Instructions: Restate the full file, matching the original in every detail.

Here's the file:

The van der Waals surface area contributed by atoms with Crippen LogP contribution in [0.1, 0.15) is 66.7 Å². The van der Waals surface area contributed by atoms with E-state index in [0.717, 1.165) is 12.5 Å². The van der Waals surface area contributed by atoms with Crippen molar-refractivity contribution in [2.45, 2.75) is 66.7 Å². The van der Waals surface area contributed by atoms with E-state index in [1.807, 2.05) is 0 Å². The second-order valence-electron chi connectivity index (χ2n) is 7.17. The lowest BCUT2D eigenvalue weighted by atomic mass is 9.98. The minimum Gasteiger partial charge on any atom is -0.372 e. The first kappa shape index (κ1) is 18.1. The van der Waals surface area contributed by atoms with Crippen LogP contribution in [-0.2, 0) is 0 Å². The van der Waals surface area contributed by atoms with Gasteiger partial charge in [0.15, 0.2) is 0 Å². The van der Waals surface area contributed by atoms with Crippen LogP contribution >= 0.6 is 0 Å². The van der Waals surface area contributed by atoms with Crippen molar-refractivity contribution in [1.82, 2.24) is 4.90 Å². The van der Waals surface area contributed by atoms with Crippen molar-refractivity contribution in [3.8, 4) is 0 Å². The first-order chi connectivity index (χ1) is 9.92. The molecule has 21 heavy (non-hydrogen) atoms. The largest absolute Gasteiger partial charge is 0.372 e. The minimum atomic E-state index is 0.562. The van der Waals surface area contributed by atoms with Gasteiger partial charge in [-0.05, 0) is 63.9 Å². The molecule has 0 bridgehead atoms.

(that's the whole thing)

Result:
The van der Waals surface area contributed by atoms with Crippen LogP contribution in [0.1, 0.15) is 66.7 Å². The van der Waals surface area contributed by atoms with E-state index in [0.717, 1.165) is 12.5 Å². The van der Waals surface area contributed by atoms with Crippen molar-refractivity contribution in [2.45, 2.75) is 66.7 Å². The van der Waals surface area contributed by atoms with E-state index in [1.807, 2.05) is 0 Å². The second-order valence-electron chi connectivity index (χ2n) is 7.17. The lowest BCUT2D eigenvalue weighted by atomic mass is 9.98. The minimum Gasteiger partial charge on any atom is -0.372 e. The first kappa shape index (κ1) is 18.1. The van der Waals surface area contributed by atoms with Crippen LogP contribution in [-0.2, 0) is 0 Å². The van der Waals surface area contributed by atoms with Gasteiger partial charge in [0.15, 0.2) is 0 Å². The van der Waals surface area contributed by atoms with Crippen LogP contribution >= 0.6 is 0 Å². The van der Waals surface area contributed by atoms with Crippen molar-refractivity contribution in [1.82, 2.24) is 4.90 Å². The van der Waals surface area contributed by atoms with Crippen molar-refractivity contribution in [3.8, 4) is 0 Å². The first-order chi connectivity index (χ1) is 9.92. The molecule has 21 heavy (non-hydrogen) atoms. The largest absolute Gasteiger partial charge is 0.372 e. The minimum atomic E-state index is 0.562. The van der Waals surface area contributed by atoms with Gasteiger partial charge in [-0.05, 0) is 63.9 Å². The molecule has 0 bridgehead atoms.